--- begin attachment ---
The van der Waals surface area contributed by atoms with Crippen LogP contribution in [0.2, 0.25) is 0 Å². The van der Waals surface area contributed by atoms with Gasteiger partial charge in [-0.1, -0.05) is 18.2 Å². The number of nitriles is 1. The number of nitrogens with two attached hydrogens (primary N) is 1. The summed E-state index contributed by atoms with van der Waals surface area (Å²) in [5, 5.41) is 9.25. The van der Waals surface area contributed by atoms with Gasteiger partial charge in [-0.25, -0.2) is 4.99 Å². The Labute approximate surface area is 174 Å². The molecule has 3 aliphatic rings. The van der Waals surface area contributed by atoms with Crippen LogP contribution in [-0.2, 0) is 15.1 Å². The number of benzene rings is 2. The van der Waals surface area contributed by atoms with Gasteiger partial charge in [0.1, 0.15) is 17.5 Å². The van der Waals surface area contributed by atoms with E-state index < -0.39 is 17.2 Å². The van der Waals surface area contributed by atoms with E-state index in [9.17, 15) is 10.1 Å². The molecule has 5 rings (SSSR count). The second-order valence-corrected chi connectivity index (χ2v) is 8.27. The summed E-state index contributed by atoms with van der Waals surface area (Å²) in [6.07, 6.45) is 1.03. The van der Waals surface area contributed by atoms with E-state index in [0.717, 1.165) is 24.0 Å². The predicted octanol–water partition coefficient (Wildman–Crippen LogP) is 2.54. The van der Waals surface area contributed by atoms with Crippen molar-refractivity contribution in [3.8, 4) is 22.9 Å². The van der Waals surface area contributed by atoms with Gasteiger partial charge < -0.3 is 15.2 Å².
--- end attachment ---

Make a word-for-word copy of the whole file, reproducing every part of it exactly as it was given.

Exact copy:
The van der Waals surface area contributed by atoms with Crippen LogP contribution in [0.2, 0.25) is 0 Å². The van der Waals surface area contributed by atoms with Gasteiger partial charge in [-0.1, -0.05) is 18.2 Å². The number of nitriles is 1. The number of nitrogens with two attached hydrogens (primary N) is 1. The summed E-state index contributed by atoms with van der Waals surface area (Å²) in [5, 5.41) is 9.25. The van der Waals surface area contributed by atoms with Gasteiger partial charge in [-0.25, -0.2) is 4.99 Å². The Labute approximate surface area is 174 Å². The molecule has 3 aliphatic rings. The van der Waals surface area contributed by atoms with Crippen LogP contribution in [-0.2, 0) is 15.1 Å². The number of benzene rings is 2. The van der Waals surface area contributed by atoms with Gasteiger partial charge in [0.1, 0.15) is 17.5 Å². The van der Waals surface area contributed by atoms with E-state index < -0.39 is 17.2 Å². The van der Waals surface area contributed by atoms with E-state index in [9.17, 15) is 10.1 Å². The molecule has 5 rings (SSSR count). The second-order valence-corrected chi connectivity index (χ2v) is 8.27. The summed E-state index contributed by atoms with van der Waals surface area (Å²) in [6.07, 6.45) is 1.03. The van der Waals surface area contributed by atoms with E-state index in [0.717, 1.165) is 24.0 Å². The predicted octanol–water partition coefficient (Wildman–Crippen LogP) is 2.54. The van der Waals surface area contributed by atoms with Crippen molar-refractivity contribution in [3.8, 4) is 22.9 Å². The van der Waals surface area contributed by atoms with Gasteiger partial charge < -0.3 is 15.2 Å².